OK, you're standing in the driveway waiting. Your best friend is running late (again) and you were supposed to hit the road 20 minutes ago. You've got a 6 hour drive ahead of you and this is cutting into time you could be spending at your final destination. You were excited an hour ago, and now you're just pissed.
The BF arrives, you're cranky, and the first hour of the trip is awkward because you're taking a stand and making it awkward. Maybe a favorite song comes on or a car passes with a funny bumper sticker. You sing loudly or laugh loudly, and gradually the ice melts away. You're friends again, the trip isn't a bust, but still, you just want to get there.
Now consider that same trip. You're standing in the driveway waiting for your late companion, you're irritated for the first hour, and an hour into the trip you begin to enjoy the ride. Consider all of that, but you are on at trip without a destination. You were irritated for what? You missed the first hour over something petty. What's the point of getting in the car if you're really not going anywhere? Why waste valuable energy and resources on a journey with no endpoint?
What if the journey itself is the point?
Sometimes I listen to the words escaping my lips, and I cringe. "I can't wait until Alexandria goes to preschool." "I'm so ready for Marcus to be done with his heart medication." "I really wish my work schedule was different."
Each of those statements, along with the myriad of others stemming from a host of different endpoints, reflect my inability to enjoy where I am. I'm so preoccupied with getting where I'm going, or where I want to be, and even how badly I wish I was already there, that I'm missing the scenery along the way. What if my life experience is about learning the joy of Alexandria being at home with me? What if the challenge of administering multiple doses of medication is supposed to make me stronger, or more sympathetic, or more organized? Perhaps a different work schedule would not be as ideal as the schedule I work now. Maybe those endpoints are not the point of it all.
I'll consider then, that those endpoints are not real destinations in my life. For once I arrive, a new, different journey inevitably begins. Something unforseen, something challenging. My life may be punctuated by project completions, milestones, and sudden changes, but for the most part, I live in the in-between. I'm perpetually in transition. As my pastor put it so well, "We're never going to get rid of those ants once and for all." My kids continue to grow and change. Marcus continues to heal, even after nearly a year. I continue working. I've become so interested in getting to where I'm supposed to be that I miss the bulk of experience in getting there.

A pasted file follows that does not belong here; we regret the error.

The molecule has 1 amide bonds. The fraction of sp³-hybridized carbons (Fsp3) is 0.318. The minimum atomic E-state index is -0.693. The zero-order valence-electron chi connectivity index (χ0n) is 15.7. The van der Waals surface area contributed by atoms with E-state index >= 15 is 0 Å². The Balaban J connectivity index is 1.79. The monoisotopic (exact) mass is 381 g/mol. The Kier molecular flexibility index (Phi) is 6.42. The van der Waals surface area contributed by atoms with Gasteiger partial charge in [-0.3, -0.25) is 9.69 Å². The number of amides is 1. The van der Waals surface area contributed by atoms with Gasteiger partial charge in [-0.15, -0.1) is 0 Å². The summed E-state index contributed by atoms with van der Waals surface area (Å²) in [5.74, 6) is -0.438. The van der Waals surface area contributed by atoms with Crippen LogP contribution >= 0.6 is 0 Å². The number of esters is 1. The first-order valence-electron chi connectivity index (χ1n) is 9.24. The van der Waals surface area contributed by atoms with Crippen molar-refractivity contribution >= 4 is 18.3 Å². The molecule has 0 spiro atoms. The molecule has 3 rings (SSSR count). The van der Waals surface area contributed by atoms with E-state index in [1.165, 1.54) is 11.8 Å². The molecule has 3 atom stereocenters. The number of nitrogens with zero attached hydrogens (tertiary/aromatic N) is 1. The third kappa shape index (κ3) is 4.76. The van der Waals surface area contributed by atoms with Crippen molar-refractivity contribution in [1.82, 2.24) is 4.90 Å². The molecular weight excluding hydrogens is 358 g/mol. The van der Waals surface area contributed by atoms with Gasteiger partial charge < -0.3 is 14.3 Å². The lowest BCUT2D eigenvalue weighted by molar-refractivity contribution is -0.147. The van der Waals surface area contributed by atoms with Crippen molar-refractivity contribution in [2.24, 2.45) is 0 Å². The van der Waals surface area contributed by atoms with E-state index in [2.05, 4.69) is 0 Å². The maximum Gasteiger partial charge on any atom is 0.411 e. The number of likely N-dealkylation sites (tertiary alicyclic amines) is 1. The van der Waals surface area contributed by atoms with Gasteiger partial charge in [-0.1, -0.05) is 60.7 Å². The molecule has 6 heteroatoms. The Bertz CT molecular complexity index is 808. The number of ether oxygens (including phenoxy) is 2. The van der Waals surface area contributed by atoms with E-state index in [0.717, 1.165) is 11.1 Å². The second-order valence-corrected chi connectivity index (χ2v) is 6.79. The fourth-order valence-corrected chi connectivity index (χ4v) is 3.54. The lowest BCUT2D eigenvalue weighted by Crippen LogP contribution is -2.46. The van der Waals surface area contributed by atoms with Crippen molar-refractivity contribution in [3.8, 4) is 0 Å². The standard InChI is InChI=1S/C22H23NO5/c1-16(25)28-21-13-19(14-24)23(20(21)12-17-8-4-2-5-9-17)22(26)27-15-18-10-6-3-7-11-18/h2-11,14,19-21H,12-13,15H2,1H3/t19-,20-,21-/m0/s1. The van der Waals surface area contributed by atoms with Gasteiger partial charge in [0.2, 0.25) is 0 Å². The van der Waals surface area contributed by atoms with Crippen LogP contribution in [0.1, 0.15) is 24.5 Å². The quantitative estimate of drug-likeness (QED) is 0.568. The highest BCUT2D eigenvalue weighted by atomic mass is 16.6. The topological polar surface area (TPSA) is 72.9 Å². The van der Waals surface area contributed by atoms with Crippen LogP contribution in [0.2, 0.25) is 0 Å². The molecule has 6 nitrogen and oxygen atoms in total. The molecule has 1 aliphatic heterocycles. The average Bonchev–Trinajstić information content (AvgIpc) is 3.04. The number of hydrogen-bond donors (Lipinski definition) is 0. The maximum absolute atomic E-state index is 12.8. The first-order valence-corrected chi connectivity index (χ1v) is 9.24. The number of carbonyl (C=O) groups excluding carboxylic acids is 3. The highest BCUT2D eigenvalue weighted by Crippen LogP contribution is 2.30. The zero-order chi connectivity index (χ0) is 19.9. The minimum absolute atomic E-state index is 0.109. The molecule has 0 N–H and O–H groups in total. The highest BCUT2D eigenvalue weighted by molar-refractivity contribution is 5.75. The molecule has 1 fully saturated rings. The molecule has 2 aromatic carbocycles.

This is my life. This is how it's happening. The pages of my book fill with the stories of my days, and all I can think about is how the chapter should end. What a waste!
So last night when Marcus woke up at 12:30 a.m. screaming from what I'm convinced will be diagnosed as an ear infection, I started to practice my change in perception. Instead of lamenting today's inevitable exhaustion, I took the opportunity to enjoy being the person I was chosen to be in Marcus's life. I got to spend four hours holding this little boy who is on the brink of outgrowing my strength. I relished in the pleasure of sitting in the rocking chair with him, feeling him relax as he rested his head above my heart. I stopped looking at the clock, and instead kept my eyes fixed on him. My heart broke that he experienced pain, but life happened for him like that, and I wasn't going to wish for something that was impossible. Last night, I took the first step in learning to enjoy a journey with no endpoint.
I'm going to catch myself from now on. Before I mutter utterances that begin with, "I wish" or "I hope" or "I can't wait until," I'll shut my mouth, consider my thought, and say simply, "This moment is my life. I'm blessed for this experience."
For right now, I'm in the car, and the drive is beautiful. (Although it's probably not smart to be behind the wheel with 3 hours sleep. Again, I'm being realistic.)